self-service analytics

Figure 1

Through a catalog, business users can easily find (or shop) for the trusted data they need from one central location, just as they do on consumer sites such as Amazon. A catalog automatically links business terms from the business glossary to registered tables and columns, and leverages the organization’s agreed-upon vocabulary, providing users with a better understanding of the data’s context. This helps users determine whether that data is a good fit for the analysis in question. And different views of the data provide different aspects, which feeds into the analysis.

If the data for which users are searching is not properly cataloged, the self-service tools will not yield valuable results. A data catalog incorporated with machine learning delivers even greater insight and makes recommendations based on past user behaviors and “data purchases,” much like Amazon does for frequent shoppers. A catalog makes it easier and quicker for users to find the data for decision-making, but also enables users to define models earlier in the process. This is particularly helpful for making changes on the fly, as in the case with last-minute requests in definitions or KPIs.

To gain full value of SSA tools, the data catalog should support five capabilities:

1. Consumability. Choosing a data catalog and self-service analytics tools with a user-friendly interface is important to business users who may not be tech savvy. Simple drag-and-drop functionality, intuitive mapping and navigation, and easy-to-read help sections are imperative. The data catalog should go beyond structural and usage metadata and provide an easy “data shopping” experience with the complete meaning, lineage and relationships of consistent and trusted governed data for the business user to capitalize on analytics for business advantage.

2. Business modeling. A catalog with out-of-the-box operating models complements self-service analytics tools by providing a flexible structure for consumable information about any type of data. This functionality then links to the data sources, business applications, data lakes, data quality systems, and all sources of metadata to create a responsive system – essentially aligning the data to the business. These connections enable changes to be detected and policies immediately applied, without manual steps, driving active data governance. The operating model feature enables the business user to create analytics models with specific definitions and KPIs, and easily search for data while having a full view and understanding of the data, how it differs and where it comes from, and trust that information because the data is linked to the data governance platform.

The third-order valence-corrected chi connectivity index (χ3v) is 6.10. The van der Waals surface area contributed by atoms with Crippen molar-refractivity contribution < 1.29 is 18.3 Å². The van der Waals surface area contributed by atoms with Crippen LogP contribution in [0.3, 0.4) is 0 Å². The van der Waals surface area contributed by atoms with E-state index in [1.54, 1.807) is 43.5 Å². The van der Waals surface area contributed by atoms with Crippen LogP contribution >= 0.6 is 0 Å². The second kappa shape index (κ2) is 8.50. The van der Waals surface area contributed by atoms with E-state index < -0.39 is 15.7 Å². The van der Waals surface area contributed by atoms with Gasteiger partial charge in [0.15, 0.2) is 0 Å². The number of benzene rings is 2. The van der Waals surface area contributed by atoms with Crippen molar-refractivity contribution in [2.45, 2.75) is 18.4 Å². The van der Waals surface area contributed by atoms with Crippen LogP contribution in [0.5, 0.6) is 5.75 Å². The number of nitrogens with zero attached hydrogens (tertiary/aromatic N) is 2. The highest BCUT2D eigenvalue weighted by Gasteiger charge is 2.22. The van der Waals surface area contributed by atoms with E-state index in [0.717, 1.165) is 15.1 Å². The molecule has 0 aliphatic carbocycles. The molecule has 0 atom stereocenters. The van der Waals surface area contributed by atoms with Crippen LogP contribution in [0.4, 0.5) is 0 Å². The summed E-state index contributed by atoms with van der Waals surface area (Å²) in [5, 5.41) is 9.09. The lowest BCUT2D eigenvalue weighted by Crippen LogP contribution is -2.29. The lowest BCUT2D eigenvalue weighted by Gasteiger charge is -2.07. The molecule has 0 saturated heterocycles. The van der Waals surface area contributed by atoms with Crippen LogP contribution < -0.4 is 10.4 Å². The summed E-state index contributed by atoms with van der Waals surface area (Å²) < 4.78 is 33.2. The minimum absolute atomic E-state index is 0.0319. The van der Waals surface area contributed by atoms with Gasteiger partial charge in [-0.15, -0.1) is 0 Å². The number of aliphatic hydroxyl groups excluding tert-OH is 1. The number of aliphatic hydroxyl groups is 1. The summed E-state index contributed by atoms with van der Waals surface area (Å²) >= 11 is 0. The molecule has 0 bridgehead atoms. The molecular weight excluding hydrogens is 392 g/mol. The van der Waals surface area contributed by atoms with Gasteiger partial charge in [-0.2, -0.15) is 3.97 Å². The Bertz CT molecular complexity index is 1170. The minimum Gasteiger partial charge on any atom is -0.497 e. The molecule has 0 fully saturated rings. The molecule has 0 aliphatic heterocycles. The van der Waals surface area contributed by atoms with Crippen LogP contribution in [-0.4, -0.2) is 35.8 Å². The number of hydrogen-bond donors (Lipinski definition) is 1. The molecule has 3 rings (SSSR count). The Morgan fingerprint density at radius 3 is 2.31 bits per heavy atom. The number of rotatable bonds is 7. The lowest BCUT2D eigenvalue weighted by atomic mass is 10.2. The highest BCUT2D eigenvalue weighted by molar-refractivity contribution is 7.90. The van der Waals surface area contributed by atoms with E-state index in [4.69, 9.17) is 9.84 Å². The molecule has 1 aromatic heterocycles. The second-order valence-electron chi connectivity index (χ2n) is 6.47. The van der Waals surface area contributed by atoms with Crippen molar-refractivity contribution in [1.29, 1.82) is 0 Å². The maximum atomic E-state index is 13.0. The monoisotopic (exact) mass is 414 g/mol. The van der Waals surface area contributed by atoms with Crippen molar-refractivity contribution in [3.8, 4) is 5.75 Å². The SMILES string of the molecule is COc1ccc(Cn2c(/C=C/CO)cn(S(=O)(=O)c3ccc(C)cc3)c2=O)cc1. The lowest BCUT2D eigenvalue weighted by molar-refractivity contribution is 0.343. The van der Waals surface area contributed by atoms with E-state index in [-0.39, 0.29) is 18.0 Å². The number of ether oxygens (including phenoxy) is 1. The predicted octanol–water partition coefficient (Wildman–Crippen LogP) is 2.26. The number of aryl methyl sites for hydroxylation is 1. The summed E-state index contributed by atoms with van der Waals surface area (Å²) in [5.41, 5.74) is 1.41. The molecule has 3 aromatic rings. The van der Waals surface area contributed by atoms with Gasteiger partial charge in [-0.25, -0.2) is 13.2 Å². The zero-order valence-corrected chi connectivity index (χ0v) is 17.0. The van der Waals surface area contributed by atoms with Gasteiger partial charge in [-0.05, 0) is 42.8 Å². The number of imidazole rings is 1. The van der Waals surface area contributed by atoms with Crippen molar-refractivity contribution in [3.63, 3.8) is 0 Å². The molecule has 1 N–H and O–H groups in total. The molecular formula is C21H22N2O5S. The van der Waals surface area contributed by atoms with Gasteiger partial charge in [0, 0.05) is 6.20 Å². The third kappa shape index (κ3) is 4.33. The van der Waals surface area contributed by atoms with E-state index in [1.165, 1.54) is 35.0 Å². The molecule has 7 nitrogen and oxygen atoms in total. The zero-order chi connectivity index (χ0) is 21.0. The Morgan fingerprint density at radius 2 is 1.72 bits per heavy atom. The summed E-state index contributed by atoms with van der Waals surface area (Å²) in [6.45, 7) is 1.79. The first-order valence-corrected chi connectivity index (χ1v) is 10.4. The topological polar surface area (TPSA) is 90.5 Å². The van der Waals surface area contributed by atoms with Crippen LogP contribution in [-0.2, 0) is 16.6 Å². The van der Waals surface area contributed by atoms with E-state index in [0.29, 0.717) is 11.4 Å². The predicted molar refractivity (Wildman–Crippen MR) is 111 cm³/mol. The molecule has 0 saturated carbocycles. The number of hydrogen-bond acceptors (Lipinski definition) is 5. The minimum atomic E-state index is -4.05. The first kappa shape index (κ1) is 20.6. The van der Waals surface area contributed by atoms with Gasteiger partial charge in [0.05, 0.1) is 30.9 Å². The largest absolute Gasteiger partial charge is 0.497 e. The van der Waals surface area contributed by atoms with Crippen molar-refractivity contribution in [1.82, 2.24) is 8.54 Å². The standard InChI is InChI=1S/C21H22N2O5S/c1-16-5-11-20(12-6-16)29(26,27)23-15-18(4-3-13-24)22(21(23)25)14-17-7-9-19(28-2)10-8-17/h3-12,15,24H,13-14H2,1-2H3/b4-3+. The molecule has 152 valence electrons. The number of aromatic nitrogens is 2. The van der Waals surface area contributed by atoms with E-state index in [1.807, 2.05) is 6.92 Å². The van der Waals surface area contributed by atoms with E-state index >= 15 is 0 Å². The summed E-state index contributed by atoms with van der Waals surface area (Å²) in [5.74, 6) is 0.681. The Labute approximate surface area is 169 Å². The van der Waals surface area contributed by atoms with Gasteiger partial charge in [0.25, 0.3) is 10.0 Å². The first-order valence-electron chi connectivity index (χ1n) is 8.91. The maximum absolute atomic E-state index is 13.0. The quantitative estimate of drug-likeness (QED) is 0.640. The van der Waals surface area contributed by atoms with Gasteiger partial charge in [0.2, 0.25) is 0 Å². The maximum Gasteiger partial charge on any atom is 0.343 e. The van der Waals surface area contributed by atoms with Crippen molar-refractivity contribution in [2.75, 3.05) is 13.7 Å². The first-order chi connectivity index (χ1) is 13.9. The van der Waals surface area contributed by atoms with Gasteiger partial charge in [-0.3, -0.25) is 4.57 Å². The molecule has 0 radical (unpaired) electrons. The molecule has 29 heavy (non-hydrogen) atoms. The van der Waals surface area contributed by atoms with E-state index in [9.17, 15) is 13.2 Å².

For example, when running analytics reports on customer loyalty, the data collected from website interaction and that of financial transactions on the backend can offer vital clues to customer buying behaviors, even when they have different meanings. This knowledge and understanding of the different but trusted data and meanings promotes data consumability and drives accurate insights and predictions.

3. Collaboration. After users have created their analytics models and prepared their data, they need the ability to explore the data in a way that suits their needs and objectives. First, they need to ensure algorithms are applied correctly and business rules are added, but also critical to the tools’ interaction is collaboration. A data catalog integrates the work of colleagues who may be looking for similar analyses, and can point the user to data sets they may have already created. This simplifies the process of finding relevant and comparable data and saves time if similar reports have already been developed. Because users can tag, document, and annotate data sets in the data catalog, the data is continuously enriched, increasing its value, eliminating data silos and encouraging collaboration and crowdsourcing.

4. Trust. Because policies and rules are applied to the data through governance and because data owners have been assigned and changes/updates are made consistently, users can feel confident knowing the data they’re using (including shared data) for analytics is data they are allowed to use, and/or has been previously approved, and falls under data privacy regulations. This is particularly essential when considering today’s increased regulatory environment and the nature of analytics, pulling data insights from different sources (including customer information) to apply them in external efforts.

5. Machine learning. By incorporating machine learning functionality via semantic search capabilities, the catalog can serve up increasingly relevant data to users over time and offer an automated and efficient way to improve data searches to be used in analysis. This is the Amazon-like feature mentioned earlier, “consumerizing” the user’s data discovery experience and analytical capabilities.

As organizations adopt more self-service tools for BI and expand their analytical capabilities, leveraging a data catalog with these capabilities tied to data governance will give them confidence in knowing their business insights are based on trusted data. This is when we’ll start to see the true value of SSA tools in helping to drive business forward.

Paul Brunet is vice president of product marketing at Collibra.